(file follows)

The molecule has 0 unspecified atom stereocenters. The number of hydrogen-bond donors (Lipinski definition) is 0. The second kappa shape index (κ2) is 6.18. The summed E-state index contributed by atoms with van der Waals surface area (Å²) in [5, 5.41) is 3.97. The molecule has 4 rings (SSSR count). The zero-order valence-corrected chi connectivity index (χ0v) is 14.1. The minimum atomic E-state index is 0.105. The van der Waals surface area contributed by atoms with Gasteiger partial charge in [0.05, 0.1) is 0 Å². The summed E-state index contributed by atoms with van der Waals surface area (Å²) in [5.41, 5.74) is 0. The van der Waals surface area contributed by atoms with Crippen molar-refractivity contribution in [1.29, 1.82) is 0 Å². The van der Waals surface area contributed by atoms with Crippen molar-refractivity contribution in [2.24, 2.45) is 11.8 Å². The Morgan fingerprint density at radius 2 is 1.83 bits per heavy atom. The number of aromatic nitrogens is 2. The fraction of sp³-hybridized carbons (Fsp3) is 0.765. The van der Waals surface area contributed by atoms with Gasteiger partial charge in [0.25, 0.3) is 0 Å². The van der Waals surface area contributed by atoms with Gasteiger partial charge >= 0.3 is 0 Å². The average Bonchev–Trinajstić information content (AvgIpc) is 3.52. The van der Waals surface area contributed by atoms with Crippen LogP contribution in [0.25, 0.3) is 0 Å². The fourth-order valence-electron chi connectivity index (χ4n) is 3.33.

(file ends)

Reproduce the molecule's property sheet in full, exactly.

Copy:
The molecule has 0 unspecified atom stereocenters. The number of hydrogen-bond donors (Lipinski definition) is 0. The second kappa shape index (κ2) is 6.18. The summed E-state index contributed by atoms with van der Waals surface area (Å²) in [5, 5.41) is 3.97. The molecule has 4 rings (SSSR count). The zero-order valence-corrected chi connectivity index (χ0v) is 14.1. The minimum atomic E-state index is 0.105. The van der Waals surface area contributed by atoms with Gasteiger partial charge in [0.05, 0.1) is 0 Å². The summed E-state index contributed by atoms with van der Waals surface area (Å²) in [5.41, 5.74) is 0. The van der Waals surface area contributed by atoms with Crippen molar-refractivity contribution in [1.29, 1.82) is 0 Å². The van der Waals surface area contributed by atoms with Crippen molar-refractivity contribution in [2.24, 2.45) is 11.8 Å². The Morgan fingerprint density at radius 2 is 1.83 bits per heavy atom. The number of aromatic nitrogens is 2. The fraction of sp³-hybridized carbons (Fsp3) is 0.765. The van der Waals surface area contributed by atoms with Gasteiger partial charge in [0.25, 0.3) is 0 Å². The van der Waals surface area contributed by atoms with Gasteiger partial charge >= 0.3 is 0 Å². The average Bonchev–Trinajstić information content (AvgIpc) is 3.52. The van der Waals surface area contributed by atoms with Crippen LogP contribution in [0.25, 0.3) is 0 Å². The fourth-order valence-electron chi connectivity index (χ4n) is 3.33.